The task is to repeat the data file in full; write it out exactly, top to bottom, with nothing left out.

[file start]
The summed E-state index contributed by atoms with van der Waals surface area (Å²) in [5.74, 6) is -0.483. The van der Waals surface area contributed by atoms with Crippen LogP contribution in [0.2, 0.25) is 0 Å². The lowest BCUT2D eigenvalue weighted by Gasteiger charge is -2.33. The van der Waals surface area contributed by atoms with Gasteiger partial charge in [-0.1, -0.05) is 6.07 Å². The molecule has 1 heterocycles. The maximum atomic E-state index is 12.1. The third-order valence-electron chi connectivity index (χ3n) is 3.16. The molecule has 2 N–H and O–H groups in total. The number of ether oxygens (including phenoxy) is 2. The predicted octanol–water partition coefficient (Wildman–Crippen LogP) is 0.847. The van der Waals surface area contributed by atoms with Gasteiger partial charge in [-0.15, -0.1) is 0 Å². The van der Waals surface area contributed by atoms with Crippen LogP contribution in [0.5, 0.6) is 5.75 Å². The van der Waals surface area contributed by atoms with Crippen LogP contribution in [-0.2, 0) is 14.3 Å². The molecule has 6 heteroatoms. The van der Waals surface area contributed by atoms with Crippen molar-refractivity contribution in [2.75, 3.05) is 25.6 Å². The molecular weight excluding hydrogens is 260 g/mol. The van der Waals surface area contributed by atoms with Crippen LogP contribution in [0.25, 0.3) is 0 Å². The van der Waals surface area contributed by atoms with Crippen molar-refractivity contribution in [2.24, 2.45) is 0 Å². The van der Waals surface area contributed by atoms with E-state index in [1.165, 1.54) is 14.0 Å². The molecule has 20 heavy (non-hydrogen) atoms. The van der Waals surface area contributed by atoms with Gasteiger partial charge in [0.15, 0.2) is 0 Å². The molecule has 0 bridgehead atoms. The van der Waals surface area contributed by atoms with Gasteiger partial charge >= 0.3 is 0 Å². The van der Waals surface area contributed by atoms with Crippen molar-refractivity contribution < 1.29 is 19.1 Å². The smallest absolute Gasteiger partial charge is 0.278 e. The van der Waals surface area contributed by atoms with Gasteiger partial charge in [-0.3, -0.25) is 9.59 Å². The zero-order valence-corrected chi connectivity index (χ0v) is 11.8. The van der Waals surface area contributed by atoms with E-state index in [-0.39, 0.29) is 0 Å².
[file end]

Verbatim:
The summed E-state index contributed by atoms with van der Waals surface area (Å²) in [5.74, 6) is -0.483. The van der Waals surface area contributed by atoms with Crippen LogP contribution in [0.2, 0.25) is 0 Å². The lowest BCUT2D eigenvalue weighted by Gasteiger charge is -2.33. The van der Waals surface area contributed by atoms with Gasteiger partial charge in [-0.1, -0.05) is 6.07 Å². The molecule has 1 heterocycles. The maximum atomic E-state index is 12.1. The third-order valence-electron chi connectivity index (χ3n) is 3.16. The molecule has 2 N–H and O–H groups in total. The number of ether oxygens (including phenoxy) is 2. The predicted octanol–water partition coefficient (Wildman–Crippen LogP) is 0.847. The van der Waals surface area contributed by atoms with Gasteiger partial charge in [-0.15, -0.1) is 0 Å². The van der Waals surface area contributed by atoms with Crippen LogP contribution in [0.5, 0.6) is 5.75 Å². The van der Waals surface area contributed by atoms with Crippen LogP contribution in [-0.2, 0) is 14.3 Å². The molecule has 6 heteroatoms. The van der Waals surface area contributed by atoms with Crippen molar-refractivity contribution in [2.75, 3.05) is 25.6 Å². The molecular weight excluding hydrogens is 260 g/mol. The van der Waals surface area contributed by atoms with Crippen LogP contribution in [0.25, 0.3) is 0 Å². The van der Waals surface area contributed by atoms with Crippen molar-refractivity contribution in [2.24, 2.45) is 0 Å². The van der Waals surface area contributed by atoms with E-state index in [1.165, 1.54) is 14.0 Å². The molecule has 20 heavy (non-hydrogen) atoms. The van der Waals surface area contributed by atoms with Gasteiger partial charge in [0.15, 0.2) is 0 Å². The molecule has 0 bridgehead atoms. The van der Waals surface area contributed by atoms with Gasteiger partial charge >= 0.3 is 0 Å². The van der Waals surface area contributed by atoms with Crippen molar-refractivity contribution < 1.29 is 19.1 Å². The smallest absolute Gasteiger partial charge is 0.278 e. The van der Waals surface area contributed by atoms with Gasteiger partial charge in [-0.3, -0.25) is 9.59 Å². The zero-order valence-corrected chi connectivity index (χ0v) is 11.8. The van der Waals surface area contributed by atoms with E-state index in [-0.39, 0.29) is 0 Å².